About one in ten Americans, most often an adult of Caucasian ancestry, experiences a strange, insidious, spongy bony overgrowth called otosclerosis or otospongiosis. It starts in the middle ear and in about 80% of cases affects both ears, sometimes impairing hearing and even the vestibular mechanism.
Some aspects of this disorder have been recognized for more than 250 years. For example, the early 18th-century anatomist Antonio Maria Valsalva observed that spongification can immobilize the stapes by creating a bony bridge to the fenestra vestibuli (oval window), into which the stapes' footplate fits.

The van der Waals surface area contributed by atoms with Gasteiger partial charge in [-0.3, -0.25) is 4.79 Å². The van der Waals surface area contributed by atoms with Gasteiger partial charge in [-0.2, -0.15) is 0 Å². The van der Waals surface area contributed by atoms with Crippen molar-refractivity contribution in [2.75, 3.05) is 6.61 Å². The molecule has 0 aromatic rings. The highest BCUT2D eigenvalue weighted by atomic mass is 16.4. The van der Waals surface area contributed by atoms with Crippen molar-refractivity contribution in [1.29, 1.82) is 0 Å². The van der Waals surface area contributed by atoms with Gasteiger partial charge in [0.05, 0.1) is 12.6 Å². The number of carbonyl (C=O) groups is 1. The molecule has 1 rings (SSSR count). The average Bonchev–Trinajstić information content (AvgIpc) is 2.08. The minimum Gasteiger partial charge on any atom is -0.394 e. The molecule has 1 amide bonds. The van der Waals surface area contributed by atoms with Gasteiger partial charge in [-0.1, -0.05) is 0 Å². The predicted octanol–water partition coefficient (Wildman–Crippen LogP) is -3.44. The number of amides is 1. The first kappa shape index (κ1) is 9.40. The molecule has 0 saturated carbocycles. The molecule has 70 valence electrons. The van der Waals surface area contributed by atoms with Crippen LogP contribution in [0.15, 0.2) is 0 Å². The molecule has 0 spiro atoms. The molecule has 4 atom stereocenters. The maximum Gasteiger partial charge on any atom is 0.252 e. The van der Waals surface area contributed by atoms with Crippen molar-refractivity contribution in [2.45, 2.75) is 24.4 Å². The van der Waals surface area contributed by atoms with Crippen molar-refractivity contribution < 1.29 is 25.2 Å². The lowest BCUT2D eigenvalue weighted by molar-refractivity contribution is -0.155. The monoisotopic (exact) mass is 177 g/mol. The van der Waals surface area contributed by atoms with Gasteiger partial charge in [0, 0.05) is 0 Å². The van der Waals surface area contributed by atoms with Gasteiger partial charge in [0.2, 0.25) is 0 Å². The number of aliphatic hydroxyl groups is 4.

Nevertheless, many questions still are unanswered, and only now is the disorder beginning to yield its secrets. This became clear recently at a state of the art conference on labyrinthine otospongiosis, conducted in Lake Bluff, Ill, by the National Hearing Association and chaired by Jack L. Pulec, MD, Los Angeles.
Data reported suggest that the disorder is more